The ongoing goal of every savvy off-gridder is to draw from the batteries as little as possible. The best way to do this is to restrict the use of high-wattage tools and appliances to times when it’s windy and/or bright and sunny. In practice, this is pretty much impossible. In our system, an 11-amp, 240-volt well pump is wired to a pressure switch that can be automatically activated any time of day or night. It takes the pump six minutes to fill a 30-gallon pressurized tank, using about 0.25 kWh—nearly two battery percentage points—in the process.
Then there is breakfast, which we take before sunrise most of the year. It is always a battery-battering affair involving a coffee maker, toaster and microwave. Invariably, breakfast draws the batteries down two to three points, but neither is it optional, making it a fact of life that no amount of fretting about can ever change.
It’s up to me to decide what powers breakfast—batteries or generator. Unless both battery banks are down and/or it’s cloudy out with no apparent chance of becoming otherwise, the batteries pull the duty. Whenever I do wheel out the Honda (maybe one day in 20), it provides a steady 3.1 kilowatts, which is enough to add four to five points to the batteries, in addition to the energy it provides to prepare our morning meal. The problem is, the purist in me considers it cheating, a feeling that intensifies if, as often happens, the heavy skies later burn off in spite of my careful divinations to the contrary.
Within a half hour of sunrise on a typical cloudless day there is enough sunlight hitting our solar array to keep the batteries charging, even with two home offices up and running, and by mid-morning the array will be cranking out nearly 2 kilowatts. If the wind turbine is also getting in on the action, so much the better. It’s harvest time.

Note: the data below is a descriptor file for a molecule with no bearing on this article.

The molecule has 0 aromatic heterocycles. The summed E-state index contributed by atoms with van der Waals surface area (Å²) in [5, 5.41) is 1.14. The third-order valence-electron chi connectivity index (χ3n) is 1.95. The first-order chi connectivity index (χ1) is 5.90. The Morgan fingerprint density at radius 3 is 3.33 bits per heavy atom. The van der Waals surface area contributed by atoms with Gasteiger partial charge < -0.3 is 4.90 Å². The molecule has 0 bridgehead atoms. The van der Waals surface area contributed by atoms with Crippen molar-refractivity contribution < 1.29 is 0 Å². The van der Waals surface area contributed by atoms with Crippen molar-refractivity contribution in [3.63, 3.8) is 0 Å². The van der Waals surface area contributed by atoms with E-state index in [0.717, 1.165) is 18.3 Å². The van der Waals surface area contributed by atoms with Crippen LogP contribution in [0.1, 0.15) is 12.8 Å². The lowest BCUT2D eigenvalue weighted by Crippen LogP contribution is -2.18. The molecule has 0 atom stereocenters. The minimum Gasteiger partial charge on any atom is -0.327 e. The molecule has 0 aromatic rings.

Whenever possible, we save our high-wattage activities for the period from two hours after sunrise to two hours before sundown. When it’s sunny out, there is very little we can possibly do during the middle part of the day to prevent the batteries from reaching full charge.
By the time the sun begins inching its way toward the western mountains, we suspend our high-energy activities for another day. Computers are shut down at or soon after sunset, leaving only compulsory loads such as the fridge, freezer and the well pump, or small loads like the iPod stereo system, to run during the evening hours. The only exception to this self-imposed miserliness is the TV and its peripherals, which together consume less than 100 watts and are rarely on for more than two or three hours.
The off-grid lifestyle may seem a terrible inconvenience to anyone currently living with an inexhaustible supply of energy, but for us it quickly became a lifestyle to which we soon adapted without complaint. It is an ancient way of life, after all, and one that follows the silent drumbeats of each day and each season.
For most of human history darkness and sunlight, along with rain, snow and fair weather, were all elements that naturally constrained or enabled our ancestors’ activities. It engenders a sense of humility in the face of nature that appears to have been all but lost—and at a very dear price—to an age of easy and abundant energy.
This, more than anything, is the reason LaVonne and I remain off-grid, despite the fact that grid power has now crept to within a few hundred yards of us.
This article originally published in THE NEW PIONEER® Spring 2015 issue. Print and Digital Subscriptions to THE NEW PIONEER magazine are available here.
If you’re going off-grid you can’t live without batteries no matter how much you’d...
by Rex Ewing / Apr 2, 2015